Death to Life
The concept of death to life hasn’t come cheap for us here at Rusted Plowshare. It has emerged from the depths of sorrow with the patience of one of our chestnut trees.
We mentioned that we come from a long tradition of farmers. Our parents bought a farm here in Concordia, MO. That’s where we grew up, but farming wasn’t expected to be in our future. Our Dad, Jon, was a Vice President of a local bank, and farmed corn and soy on the side.
And he was wonderful! Funny and kind. Studious and light-hearted. He would go to the bank and work all day, and come home and sit in a tractor at night. Yet, somehow, in between shift changes, he would always stop and play whatever sport I was out in the driveway playing. He’s a lot to live up to.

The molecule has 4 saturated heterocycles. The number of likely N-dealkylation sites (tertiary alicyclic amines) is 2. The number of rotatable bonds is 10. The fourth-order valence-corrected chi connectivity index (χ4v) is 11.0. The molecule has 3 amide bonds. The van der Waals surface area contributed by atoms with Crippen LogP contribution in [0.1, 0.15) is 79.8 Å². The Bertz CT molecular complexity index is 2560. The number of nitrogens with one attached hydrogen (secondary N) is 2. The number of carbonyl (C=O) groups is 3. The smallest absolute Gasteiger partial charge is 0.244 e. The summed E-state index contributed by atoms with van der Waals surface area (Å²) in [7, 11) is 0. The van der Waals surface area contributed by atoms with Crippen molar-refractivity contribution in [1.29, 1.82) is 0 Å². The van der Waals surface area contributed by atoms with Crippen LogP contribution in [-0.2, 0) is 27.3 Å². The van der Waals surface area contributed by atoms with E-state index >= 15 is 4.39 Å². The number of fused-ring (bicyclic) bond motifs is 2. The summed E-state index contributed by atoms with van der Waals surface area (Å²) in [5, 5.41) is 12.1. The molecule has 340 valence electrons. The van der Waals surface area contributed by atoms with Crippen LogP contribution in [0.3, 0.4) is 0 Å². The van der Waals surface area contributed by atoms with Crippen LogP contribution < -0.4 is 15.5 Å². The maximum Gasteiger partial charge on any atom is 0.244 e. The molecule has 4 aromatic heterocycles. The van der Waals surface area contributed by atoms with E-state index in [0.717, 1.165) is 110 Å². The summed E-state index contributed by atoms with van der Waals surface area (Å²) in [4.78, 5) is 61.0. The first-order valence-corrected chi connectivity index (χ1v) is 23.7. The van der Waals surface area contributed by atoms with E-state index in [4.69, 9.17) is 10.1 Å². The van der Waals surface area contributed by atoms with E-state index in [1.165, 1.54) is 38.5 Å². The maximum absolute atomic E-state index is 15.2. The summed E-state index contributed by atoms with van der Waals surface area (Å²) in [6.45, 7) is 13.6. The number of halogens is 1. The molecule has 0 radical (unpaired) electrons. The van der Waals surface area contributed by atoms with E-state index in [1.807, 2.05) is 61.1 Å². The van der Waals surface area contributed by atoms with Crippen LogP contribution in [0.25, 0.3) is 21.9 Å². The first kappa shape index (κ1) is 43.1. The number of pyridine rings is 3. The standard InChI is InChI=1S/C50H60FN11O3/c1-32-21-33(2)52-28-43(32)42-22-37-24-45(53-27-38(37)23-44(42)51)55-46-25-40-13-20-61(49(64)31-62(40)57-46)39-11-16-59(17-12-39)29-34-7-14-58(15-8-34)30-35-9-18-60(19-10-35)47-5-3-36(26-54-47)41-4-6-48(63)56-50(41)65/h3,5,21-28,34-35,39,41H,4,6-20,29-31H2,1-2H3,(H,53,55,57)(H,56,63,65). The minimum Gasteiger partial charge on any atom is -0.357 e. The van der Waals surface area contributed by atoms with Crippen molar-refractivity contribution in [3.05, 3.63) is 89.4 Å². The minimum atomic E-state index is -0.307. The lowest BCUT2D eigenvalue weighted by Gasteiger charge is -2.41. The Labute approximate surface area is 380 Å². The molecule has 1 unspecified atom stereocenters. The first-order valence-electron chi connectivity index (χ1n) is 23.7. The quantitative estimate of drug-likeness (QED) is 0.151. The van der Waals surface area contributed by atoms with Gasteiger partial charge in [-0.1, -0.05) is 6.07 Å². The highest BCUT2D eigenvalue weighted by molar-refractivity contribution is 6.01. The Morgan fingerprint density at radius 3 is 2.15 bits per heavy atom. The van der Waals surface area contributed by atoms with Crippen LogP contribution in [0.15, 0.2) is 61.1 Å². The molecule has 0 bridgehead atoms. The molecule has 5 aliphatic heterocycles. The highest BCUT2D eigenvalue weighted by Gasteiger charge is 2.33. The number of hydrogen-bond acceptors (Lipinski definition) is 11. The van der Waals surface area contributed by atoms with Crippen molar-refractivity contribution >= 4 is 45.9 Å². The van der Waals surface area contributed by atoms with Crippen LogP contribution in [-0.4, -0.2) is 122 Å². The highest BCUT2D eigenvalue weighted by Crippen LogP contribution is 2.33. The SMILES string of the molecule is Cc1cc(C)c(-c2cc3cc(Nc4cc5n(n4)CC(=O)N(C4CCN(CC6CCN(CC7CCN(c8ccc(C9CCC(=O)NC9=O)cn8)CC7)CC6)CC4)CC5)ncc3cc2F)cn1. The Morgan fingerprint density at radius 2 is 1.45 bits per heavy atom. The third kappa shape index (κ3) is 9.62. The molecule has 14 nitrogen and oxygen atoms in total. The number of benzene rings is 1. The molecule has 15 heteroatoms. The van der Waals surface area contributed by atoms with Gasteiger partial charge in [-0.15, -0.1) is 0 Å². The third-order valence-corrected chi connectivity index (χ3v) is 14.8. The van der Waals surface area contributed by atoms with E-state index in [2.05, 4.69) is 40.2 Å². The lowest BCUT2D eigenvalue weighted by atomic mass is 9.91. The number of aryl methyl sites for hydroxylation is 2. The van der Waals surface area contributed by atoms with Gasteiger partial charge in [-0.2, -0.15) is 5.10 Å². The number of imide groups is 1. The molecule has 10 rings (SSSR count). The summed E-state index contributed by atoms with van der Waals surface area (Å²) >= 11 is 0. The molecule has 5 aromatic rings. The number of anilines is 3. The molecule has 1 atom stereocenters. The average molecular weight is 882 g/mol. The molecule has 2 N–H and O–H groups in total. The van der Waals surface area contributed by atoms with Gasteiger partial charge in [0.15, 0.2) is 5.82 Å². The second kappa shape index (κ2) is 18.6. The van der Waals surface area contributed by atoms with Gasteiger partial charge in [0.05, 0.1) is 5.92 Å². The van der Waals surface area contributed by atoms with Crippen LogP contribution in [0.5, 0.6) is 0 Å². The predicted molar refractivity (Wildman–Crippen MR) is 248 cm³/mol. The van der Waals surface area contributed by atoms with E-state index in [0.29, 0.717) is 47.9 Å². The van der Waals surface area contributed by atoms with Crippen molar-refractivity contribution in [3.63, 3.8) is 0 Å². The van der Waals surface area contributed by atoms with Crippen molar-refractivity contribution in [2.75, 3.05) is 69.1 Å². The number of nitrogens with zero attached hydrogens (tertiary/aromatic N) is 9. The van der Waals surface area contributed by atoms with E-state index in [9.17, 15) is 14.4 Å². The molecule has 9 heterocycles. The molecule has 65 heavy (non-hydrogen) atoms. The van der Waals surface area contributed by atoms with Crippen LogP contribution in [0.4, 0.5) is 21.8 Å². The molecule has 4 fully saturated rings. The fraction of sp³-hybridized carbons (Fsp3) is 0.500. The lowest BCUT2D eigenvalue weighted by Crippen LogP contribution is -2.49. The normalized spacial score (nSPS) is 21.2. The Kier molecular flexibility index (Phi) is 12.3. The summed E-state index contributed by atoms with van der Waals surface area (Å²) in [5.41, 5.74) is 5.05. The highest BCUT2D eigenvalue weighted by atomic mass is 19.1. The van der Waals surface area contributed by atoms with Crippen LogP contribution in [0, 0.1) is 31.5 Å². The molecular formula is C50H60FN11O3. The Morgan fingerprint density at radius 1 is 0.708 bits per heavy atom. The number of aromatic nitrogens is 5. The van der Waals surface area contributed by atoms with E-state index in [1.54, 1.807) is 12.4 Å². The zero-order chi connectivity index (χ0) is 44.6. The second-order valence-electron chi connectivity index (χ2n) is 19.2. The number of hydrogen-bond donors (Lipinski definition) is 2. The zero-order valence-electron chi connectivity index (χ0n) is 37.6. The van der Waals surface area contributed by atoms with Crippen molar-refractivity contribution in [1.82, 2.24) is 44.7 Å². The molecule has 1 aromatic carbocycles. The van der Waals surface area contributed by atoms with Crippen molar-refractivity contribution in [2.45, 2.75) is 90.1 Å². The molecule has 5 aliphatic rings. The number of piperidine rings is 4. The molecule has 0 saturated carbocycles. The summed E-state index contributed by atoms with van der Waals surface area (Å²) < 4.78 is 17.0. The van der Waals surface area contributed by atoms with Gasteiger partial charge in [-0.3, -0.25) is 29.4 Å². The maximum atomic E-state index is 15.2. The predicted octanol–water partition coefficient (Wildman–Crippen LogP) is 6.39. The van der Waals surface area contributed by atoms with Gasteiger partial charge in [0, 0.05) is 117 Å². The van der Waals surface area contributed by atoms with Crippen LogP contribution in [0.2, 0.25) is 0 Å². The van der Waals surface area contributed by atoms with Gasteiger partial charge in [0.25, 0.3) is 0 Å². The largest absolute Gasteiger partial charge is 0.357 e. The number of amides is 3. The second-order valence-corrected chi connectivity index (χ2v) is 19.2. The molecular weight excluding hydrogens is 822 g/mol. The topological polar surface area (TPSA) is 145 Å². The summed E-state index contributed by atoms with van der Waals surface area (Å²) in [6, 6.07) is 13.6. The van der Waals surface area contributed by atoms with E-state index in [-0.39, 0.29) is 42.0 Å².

Notice the past tense. We can’t tell our farming story without acknowledging one of our deepest sources of sadness. In 2002, our dad was killed in a farming accident, and the course of our lives changed forever. Both of us went off to live our lives elsewhere and pursue careers in education. Farming was the farthest thing from our minds.
Yet, land has a way of beckoning back home. Both of us would much rather have our Dad still here and farming, but if that were the case, knowing the scale and economics of row crop farming, there probably wouldn’t have been a place here for the two of us on our farm, much less pasture and a chestnut orchard.
The perpetual pattern of the world continues. A grain of wheat is buried, lays under the ground for a time, and the miracle of life shoots forth.